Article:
The Investment Scientist

What If The Dollar Lose Its “Gold” Status

Posted on: August 9, 2019

For the final article of this macroeconomics series, I want to write about something that is much more relevant to your financial wellbeing, whether you are a wage earner or business owner. That is, what would happen if the dollar loses its status as the predominant reserve currency?

The Quantity Theory of Money states:

M/P = kY where

M is the total money supply, P is the gross price level, and kY can be interpreted as the demand for money.

If the dollar loses its “gold” status, central banks around the world will need much fewer dollars and the demand kY for the dollar will drop. To balance this out, either the gross price level P will increase, or the total money supply M will have to be reduced. To put it in layman’s terms, we will get hyper inflation and hyper interest rates, the latter to reduce the money supply.

Let’s look at a historical precedence. See the chart below

unnamed (10).png

Between 1978 and 1979, the dollar’s share of world reserves dropped by 18%! going from 84% to 66%. The accompanying inflation and interest rates in the US are shown in the table below.

unnamed (11).png

The dollar’s share of world reserves bottomed out in 1991 at 46%. It gradually climbed back to about 70% in 2000. After the adoption of the euro, the dollar’s reserve share dropped back to the low 60%.

So far, this historical data clearly shows that when the dollar’s “gold” status weakened, hyperinflation and hyper interest rates followed, just as the theory predicts. Furthermore, pay attention to the real interest rate column. We benefit tremendously from negative real interest on our ballooning national debt that is increasing by about $1 trillion a year. That will end when the dollar loses its “gold” status. We will have to pay real interest on the money we owe, and we can’t just print paper money since we will already be experiencing hyperinflation. It’s a precipice for the national economy!

What was causing the change in the dollar’s “gold” status? It’s a bit harder to pinpoint, but you can read the following as my informed speculation.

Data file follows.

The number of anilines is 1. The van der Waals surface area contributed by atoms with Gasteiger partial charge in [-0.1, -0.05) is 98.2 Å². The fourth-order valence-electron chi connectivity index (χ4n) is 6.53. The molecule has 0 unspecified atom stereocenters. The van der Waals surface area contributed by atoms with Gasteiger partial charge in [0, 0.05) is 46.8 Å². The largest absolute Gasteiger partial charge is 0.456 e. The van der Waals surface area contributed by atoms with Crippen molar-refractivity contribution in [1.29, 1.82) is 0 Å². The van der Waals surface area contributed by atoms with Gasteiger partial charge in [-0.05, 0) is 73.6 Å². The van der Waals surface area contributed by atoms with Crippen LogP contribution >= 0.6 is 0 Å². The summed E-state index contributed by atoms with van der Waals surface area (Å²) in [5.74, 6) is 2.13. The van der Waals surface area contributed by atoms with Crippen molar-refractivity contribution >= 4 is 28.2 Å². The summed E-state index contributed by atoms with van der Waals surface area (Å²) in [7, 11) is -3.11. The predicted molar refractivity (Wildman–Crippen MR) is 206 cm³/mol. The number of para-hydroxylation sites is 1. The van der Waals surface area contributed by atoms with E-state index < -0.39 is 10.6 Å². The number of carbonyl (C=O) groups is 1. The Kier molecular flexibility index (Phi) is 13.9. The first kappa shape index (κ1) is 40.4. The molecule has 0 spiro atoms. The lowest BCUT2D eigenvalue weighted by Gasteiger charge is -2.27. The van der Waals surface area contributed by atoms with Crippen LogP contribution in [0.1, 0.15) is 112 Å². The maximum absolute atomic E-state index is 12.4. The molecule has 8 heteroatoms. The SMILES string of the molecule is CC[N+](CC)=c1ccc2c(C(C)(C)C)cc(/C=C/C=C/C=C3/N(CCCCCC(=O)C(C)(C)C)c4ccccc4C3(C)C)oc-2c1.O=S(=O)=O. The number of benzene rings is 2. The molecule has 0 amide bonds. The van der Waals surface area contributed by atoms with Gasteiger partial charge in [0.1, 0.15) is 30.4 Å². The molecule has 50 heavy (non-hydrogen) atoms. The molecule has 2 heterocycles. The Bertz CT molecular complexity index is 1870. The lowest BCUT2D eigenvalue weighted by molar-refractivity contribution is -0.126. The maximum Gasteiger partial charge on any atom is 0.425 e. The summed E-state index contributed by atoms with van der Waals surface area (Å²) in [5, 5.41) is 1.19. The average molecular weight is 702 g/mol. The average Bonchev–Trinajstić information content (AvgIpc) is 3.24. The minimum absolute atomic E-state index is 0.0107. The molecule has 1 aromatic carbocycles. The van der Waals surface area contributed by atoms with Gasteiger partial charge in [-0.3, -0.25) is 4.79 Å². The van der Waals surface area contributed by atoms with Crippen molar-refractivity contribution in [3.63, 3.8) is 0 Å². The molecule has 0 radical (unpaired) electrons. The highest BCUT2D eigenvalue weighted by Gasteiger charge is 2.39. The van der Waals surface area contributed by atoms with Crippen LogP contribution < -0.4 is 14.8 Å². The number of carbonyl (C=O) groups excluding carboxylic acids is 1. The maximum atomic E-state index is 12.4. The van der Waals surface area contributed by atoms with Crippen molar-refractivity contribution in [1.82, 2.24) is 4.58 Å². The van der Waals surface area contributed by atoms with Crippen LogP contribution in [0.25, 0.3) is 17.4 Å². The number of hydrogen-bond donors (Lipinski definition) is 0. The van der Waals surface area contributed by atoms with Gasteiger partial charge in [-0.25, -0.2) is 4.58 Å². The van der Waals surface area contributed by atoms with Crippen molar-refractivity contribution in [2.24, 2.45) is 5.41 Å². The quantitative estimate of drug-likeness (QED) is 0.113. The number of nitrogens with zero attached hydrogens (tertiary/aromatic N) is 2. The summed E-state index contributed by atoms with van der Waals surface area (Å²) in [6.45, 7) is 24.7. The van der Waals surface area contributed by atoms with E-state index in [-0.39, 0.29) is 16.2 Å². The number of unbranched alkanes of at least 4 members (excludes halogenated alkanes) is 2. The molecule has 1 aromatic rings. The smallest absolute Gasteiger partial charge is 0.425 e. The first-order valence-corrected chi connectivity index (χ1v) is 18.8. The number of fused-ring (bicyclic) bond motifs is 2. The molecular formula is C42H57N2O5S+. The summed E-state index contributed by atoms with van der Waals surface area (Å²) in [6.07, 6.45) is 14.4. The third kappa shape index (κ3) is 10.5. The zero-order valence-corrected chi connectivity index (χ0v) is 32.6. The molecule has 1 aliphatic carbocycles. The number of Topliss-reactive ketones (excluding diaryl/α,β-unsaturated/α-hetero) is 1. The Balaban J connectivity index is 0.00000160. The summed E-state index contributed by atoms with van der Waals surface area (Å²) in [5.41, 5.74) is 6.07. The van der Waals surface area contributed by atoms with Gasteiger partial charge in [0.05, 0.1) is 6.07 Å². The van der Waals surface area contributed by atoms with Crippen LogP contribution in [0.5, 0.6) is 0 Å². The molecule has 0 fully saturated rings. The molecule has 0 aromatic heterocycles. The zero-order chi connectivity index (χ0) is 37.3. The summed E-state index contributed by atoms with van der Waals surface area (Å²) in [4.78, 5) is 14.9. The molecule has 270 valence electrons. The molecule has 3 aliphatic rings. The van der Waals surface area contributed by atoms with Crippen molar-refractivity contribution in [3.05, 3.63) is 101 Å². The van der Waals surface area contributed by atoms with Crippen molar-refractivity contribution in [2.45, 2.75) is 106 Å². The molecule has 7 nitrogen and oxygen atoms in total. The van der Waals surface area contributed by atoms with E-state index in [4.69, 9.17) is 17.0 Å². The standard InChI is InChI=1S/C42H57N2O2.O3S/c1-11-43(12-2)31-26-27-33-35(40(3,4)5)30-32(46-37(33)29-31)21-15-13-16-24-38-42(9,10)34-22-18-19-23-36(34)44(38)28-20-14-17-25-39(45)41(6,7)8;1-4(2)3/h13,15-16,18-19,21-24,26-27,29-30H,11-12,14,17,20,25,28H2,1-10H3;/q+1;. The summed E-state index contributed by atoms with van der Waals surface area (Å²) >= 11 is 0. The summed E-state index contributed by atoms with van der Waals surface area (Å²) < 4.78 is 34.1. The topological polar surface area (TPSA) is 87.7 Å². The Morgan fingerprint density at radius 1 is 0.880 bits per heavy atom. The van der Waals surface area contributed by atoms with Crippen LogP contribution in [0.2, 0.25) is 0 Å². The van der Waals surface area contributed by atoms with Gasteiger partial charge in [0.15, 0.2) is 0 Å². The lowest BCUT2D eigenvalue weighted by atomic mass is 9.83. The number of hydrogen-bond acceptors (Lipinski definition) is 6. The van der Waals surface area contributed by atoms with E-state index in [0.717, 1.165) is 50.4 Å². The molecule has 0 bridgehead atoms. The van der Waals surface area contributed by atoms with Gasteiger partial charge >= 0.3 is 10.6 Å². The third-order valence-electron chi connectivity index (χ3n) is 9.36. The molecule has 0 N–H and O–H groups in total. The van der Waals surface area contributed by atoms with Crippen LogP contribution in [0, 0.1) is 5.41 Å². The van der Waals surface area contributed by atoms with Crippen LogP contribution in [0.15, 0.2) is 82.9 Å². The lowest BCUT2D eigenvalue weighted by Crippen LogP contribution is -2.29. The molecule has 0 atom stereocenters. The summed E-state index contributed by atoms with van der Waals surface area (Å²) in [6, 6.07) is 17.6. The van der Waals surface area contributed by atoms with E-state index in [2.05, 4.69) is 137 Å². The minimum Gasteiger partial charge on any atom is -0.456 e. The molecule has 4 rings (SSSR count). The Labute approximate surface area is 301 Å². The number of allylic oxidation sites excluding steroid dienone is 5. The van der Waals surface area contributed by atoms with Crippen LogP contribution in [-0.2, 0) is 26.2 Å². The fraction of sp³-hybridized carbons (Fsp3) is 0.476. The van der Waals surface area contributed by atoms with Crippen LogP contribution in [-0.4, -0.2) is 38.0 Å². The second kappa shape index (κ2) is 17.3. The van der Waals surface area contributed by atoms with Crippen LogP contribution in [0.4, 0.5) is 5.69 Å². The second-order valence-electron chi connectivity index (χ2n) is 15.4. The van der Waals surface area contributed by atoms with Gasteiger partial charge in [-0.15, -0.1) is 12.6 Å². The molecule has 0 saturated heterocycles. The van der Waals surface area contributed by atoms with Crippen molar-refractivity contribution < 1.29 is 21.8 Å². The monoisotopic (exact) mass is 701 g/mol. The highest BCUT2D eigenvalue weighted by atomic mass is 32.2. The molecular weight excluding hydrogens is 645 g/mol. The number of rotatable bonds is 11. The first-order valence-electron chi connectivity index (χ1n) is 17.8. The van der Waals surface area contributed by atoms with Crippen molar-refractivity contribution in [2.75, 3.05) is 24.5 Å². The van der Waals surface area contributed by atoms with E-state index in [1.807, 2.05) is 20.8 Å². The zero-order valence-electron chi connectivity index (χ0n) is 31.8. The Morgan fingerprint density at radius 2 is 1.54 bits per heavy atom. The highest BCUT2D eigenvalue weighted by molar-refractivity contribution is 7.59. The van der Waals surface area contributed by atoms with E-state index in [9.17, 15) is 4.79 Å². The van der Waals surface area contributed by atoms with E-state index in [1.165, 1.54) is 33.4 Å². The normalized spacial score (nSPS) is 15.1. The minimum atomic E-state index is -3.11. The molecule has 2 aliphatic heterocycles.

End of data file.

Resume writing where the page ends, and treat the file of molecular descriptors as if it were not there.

In 1975, the US had lost the Vietnam war, and was no longer perceived as invincible by the rest of the world. By 1978, Japan and Germany began to challenge the US economically, and the Soviet Union kept expanding militarily. Who would want the currency of a country that could be defeated militarily and economically? Thus we saw a drastic reduction of the dollar’s holdings.

But by 1991, the Soviet Union had collapsed, In the same year, the Japanese bubble burst, In one year, the US lost both its military rival and its economic rival, The world began to demand the dollar again. Who doesn’t want the currency of the winner?

As I close my macroeconomics series that includes: 1)The Gold Standard2) The Fiat Money3) The National Saving Shortage4) Is the Dollar the New “Gold”? and this one, 5) What If the Dollar Loses Its “Gold” Status?, I’d like to add one final observation.

What could potentially challenge the dollar’s “gold” status appears to be China. With 4 times the population, growing at 3 times the rate, it already rivals America economically. Michael Pillsbury, author of the bestseller book “The Hundred Year Marathon” and President Trump’s go to China hand, projects that by 2049, China’s economy will be three times the size of the US. If that were to happen, the dollar will almost surely not be able to retain its “gold” status.

That may or may not happen. That’s why I hired someone in China to gather and curate information. He sends me a briefing every day and I read them all. By knowing what’s happening on the ground in China and in the US, and having the right economic and geopolitical framework to interpret this information, I am equipping myself to protect my clients’ wealth and well-being for years to come.

Schedule a free 2nd opinion financial review, buy my wealth management books on Amazon, or download the pdf version here.

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Michael Zhuang is principal of MZ Capital, a fee-only independent advisory firm based in Washington, DC.


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